Last but not least, be consistent. Remember that employers are busy, and it’s your responsibility to reach out at regular intervals, even when your last three emails have gone unanswered. “Even if there’s no response from your mentor, keep trying,” Shigley says. At the same time, remember to temper persistence by keeping your messages concise and limited to a few times a year.
Step 3: Get Hired!
-Do Your Homework-
Whether you’re a grad hoping to go straight from intern to employee, or it’s been years since your internship, be sure to inform former employers when you begin job hunting. Research the company’s hiring cycle: What time of year do they hire? Do they hire a number of employees at once, or fill individual positions as needed? Ask your contacts to notify you of jobs that are available but unlisted, and prepare to reach out to your former boss when a position becomes open.
Find out as much as you can about the hiring process, says Reeves. Set up another round of informational interviews with former coworkers to learn everything you can about current job openings and who you should contact to get your foot in the door. Three months before graduation, HC contributing writer Nicole Karlis approached the publication she had interned with the previous summer to talk about job opportunities. “We met and discussed my career goals and how I would fit in permanently,” she says. “I was also notified that the position I have now was open and we both discussed the possibility of me filling it.” Nicole went on to complete a formal interview — and landed the job!
-Don’t Be Afraid to Ask About Jobs-
At this point, you’re ready to make your move. The goal is to get your internship contacts to directly extend a job offer or personally recommend you as a worthy candidate to boost your application to the top of the resume pile. In a meeting, email or phone conversation, bring up your interest in the job position(s) and give reasons why you’d be a good fit.
Many of us feel uncomfortable hinting about a job, as if we’re coming off as needy or asking for a favor. Instead, think of it as maintaining a mutual relationship with the organization rather than just “taking” a permanent job, Shigley says. “This hiring process was definitely less formal and more comfortable than the hiring process with other publications I had not previously interned with,” says Nicole. As a former intern, you’re already familiar with some of the people who may interview you and you know how the company works, which can make applying for a job less stressful.
If it’s been some time since your internship and you didn’t quite leave a flawless impression, you can get back on the organization’s radar by reestablishing contact in a tactful manner. Shigley suggests a subtle approach: open your call or email by explaining that it’s been a while since you worked for them and then talk about how they impacted you. Alternatively, be direct, mentioning that you are about to graduate and listing the positions you want to work in, Reeves says. Most importantly, remind them of you who you are and what you did for the organization, because they might not remember you. Finally, when contacting someone from your internship after a long time, don’t pretend it’s just a social call (employers obviously know you’re looking for a job).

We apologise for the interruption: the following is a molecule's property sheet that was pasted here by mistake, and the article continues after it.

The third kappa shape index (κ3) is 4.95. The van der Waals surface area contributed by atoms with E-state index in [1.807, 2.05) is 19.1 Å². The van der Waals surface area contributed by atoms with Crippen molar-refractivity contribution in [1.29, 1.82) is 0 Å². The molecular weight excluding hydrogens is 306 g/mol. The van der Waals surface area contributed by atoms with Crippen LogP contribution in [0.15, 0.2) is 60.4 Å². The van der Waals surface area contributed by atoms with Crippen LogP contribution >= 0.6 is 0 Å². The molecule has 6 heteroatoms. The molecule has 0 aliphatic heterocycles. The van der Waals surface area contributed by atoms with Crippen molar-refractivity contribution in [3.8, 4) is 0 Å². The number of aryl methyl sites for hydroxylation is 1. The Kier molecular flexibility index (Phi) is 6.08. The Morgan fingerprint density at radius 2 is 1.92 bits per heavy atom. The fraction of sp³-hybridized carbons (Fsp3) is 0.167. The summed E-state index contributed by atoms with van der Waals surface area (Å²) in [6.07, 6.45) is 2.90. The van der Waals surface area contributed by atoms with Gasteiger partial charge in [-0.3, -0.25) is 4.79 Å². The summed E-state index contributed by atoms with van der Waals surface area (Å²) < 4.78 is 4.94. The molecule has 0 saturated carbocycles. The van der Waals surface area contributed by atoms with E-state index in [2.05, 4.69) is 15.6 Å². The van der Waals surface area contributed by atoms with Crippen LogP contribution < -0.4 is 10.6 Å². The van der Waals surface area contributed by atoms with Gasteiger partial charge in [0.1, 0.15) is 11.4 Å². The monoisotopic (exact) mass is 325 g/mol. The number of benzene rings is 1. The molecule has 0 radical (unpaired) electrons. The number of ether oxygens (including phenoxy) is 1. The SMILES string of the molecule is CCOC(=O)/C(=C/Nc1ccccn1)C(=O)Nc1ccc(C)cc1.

-Use the Internship to Your Advantage-
As you present yourself as the ideal job candidate, use your former internship to your advantage, tailoring your strategy to the organization’s specific hiring process. For instance, is it a large company that only hires a handful of interns per year? If so, emphasize your insider experience to gain a competitive edge. On the other hand, if the company exclusively hires former interns, zero in on your most unique contributions to the organization in your job application.
Place your internship high on your resume and discuss meaningful internship highlights at the job interview(s). However, don’t obnoxiously reference your former intern status at every opportunity; rather, showcase plenty of other reasons why you deserve to be hired. When you do talk about the internship, give specific examples of how your achievements reflect that you’re ideal for the job and passionate about the company.
In applications and interviews, grads who recently interned should present themselves as being in touch with the current state of the organization and discuss topics that are fresh on the employer’s mind. If you’re not a recent intern, demonstrate that you’ve kept up with how the company has changed, and show that you’ve grown professionally, as well. Finally, be ready to articulate original ideas for projects that you could initiate and lead, should you be hired, Shigley says.
-Connect with the Company-
You are your own best advocate, and you know the organization where you interned like the back of your hand. Now, reconcile the two by showing that YOU are the best fit for this company. In his blog, Dean Robert Bruner of the University of Virginia’s Darden School of Business lists some questions that every intern-turned-job-applicant should be able to answer:
- Based on your summer internship, what seems to matter most to this firm?
- What about who you are would be most relevant to the things that matter?
- Is there anything in the mission statement of your employer with which you especially identify?
Also think deeply about your own personal interpretation of the company’s mission and the unique role you envision yourself playing to help fulfill it. These qualities will set you apart from the competition, former interns and newcomers alike.
There’s no way to guarantee a job offer will come your way (sigh), so it’s important to think of interning and networking as valuable building blocks of your resume and career. Even if you don’t score a job after your internship, you’ll have gained practical experience, mentors, and friends in your career field—and that’s an offer no collegiette™ would refuse.